Breaking News
More () »

'Black babies are the most at risk' | Michigan program strives to support healthy outcomes for mothers and babies

The How YOU Birth Doula Initiative just received nearly $200,000 in funding for their mission to make childbirth more enjoyable, safe and equitable.

MUSKEGON HEIGHTS, Mich. — A Muskegon county program is focused on reducing health disparities for Black and Brown mothers and their babies. 

The How YOU Birth Doula Initiative just received nearly $200,000 in funding for their mission to make childbirth more enjoyable, safe and equitable. The community-based program aims to pair doulas with families that need them the most.

"Black babies are the most at risk in our city right now," Executive Committee Chair Hillery Ross says. 

In Muskegon county, infant mortality is four times higher among children of color compared to White children. And in the U.S., Black women are three times as likely to die from pregnancy complications. 

"Racism is embedded into the system. and it's something that we operate in, we function from not knowing, right?" Community Doula Coordinator Kimberley Sims says. "It's the implicit biases that are there that we don't necessarily address, we just keep the system rolling."

"We came up with the idea of training doulas, because our data shows that mothers that have doula care have better birth outcomes," Ross says. 

Doulas are professionals that offer physical, emotional and information support to mothers before, during and after child birth. 

"They're your best friends with the childbirth information," Sims says. t

Traditionally, this is an expensive option for families, but the state of Michigan recently expanded medicaid coverage to provide doula care access. 

"Right now, our families are those underinsured (and) uninsured, families that would not otherwise be able to afford this care," Ross says. 

Since May 1st, the program has trained its first 11 community doulas, and they're working to match 15 expecting families with them.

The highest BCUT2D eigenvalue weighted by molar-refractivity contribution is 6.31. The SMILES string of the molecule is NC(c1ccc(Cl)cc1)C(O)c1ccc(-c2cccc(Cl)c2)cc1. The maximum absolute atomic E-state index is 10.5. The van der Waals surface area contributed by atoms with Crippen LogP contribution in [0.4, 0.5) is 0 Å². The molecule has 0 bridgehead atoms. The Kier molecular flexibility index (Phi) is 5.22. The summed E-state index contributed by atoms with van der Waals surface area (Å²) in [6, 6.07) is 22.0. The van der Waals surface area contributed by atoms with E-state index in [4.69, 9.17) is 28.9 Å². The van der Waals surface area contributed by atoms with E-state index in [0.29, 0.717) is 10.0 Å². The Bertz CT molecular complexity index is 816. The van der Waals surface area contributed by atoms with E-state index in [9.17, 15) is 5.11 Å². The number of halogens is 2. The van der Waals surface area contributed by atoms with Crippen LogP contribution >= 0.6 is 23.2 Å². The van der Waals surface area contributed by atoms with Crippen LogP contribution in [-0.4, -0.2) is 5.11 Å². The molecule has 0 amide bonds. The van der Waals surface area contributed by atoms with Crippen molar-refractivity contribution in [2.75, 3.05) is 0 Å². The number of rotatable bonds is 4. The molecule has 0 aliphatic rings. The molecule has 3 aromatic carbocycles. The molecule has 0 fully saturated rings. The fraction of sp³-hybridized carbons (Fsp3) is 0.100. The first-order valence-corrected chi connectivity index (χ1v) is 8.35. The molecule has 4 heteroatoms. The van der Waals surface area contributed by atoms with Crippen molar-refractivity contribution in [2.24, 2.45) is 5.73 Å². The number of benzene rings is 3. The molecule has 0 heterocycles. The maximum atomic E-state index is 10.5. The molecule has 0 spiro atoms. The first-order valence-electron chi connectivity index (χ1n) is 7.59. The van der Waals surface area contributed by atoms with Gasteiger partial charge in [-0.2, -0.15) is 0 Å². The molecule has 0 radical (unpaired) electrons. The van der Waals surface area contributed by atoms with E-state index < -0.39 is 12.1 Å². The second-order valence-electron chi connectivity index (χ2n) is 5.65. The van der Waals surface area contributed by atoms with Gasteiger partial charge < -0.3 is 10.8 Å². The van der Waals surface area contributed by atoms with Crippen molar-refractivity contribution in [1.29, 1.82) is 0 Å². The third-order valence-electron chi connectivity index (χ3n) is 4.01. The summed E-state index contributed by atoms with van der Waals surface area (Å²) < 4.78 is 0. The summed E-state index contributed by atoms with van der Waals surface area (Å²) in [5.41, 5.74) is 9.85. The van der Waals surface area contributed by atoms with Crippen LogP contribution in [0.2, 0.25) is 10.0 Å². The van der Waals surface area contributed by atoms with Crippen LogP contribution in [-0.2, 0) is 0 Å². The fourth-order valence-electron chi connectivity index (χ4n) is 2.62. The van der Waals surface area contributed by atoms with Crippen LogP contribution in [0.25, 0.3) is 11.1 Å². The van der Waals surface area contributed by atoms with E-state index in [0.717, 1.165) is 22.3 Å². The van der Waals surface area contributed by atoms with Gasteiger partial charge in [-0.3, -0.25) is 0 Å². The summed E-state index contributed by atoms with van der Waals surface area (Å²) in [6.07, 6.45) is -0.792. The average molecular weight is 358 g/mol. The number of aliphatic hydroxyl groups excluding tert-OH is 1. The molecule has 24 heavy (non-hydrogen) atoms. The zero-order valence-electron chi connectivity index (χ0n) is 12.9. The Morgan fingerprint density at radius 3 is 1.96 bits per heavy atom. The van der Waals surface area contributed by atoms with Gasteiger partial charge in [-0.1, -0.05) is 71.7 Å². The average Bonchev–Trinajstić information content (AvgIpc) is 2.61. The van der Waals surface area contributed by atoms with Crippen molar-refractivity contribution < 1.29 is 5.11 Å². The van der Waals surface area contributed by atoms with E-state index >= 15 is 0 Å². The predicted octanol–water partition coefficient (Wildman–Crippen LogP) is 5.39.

"We want to make it enjoyable. We want to make it safe. We want to make sure that they have equitable care. We want to make sure that they're understanding their care," Ross says.

"We want to make sure that these women, they understand completely what it is they're going into. They understand every aspect of the decision that they're making, and that they're a part of that decision making. It's not just something that's given to them, that they feel like they have to participate in," Sims says. "I think that's where the trauma is inflicted, when you give me something that I have to become a part of, but I don't get to participate in what that looks like."

And with a new, nearly $200,000 dollar grant from the state, the program hopes to expand its staff and train at least 10 more doulas. 

"What we ultimately want is sustainability. We haven't started our first families yet, but we already know that this program is going to make a huge impact in Muskegon county, and we want to keep it going," Ross says. 

The team knows this care will have a positive, ripple effect in the community. 

"When we're empowering parents on the birth-end, on the very birth side of it, I know and I believe in my heart that you're going to see, on the other side is going to come out. They're going to be more involved in school, they're going to be more engaged in the child's education, they're going to be because the connection is going to be so much tighter even on the birth-end," Sims says.

Those interested in becoming a doula or accessing doula care are encouraged to email the organization or fill out a form on the website. They also hold virtual meetings on the first Monday of every month. 

Make it easy to keep up to date with more stories like this. Download the 13 ON YOUR SIDE app now.

Have a news tip? Email news@13onyourside.com, visit our Facebook page or Twitter. Subscribe to our YouTube channel.

Before You Leave, Check This Out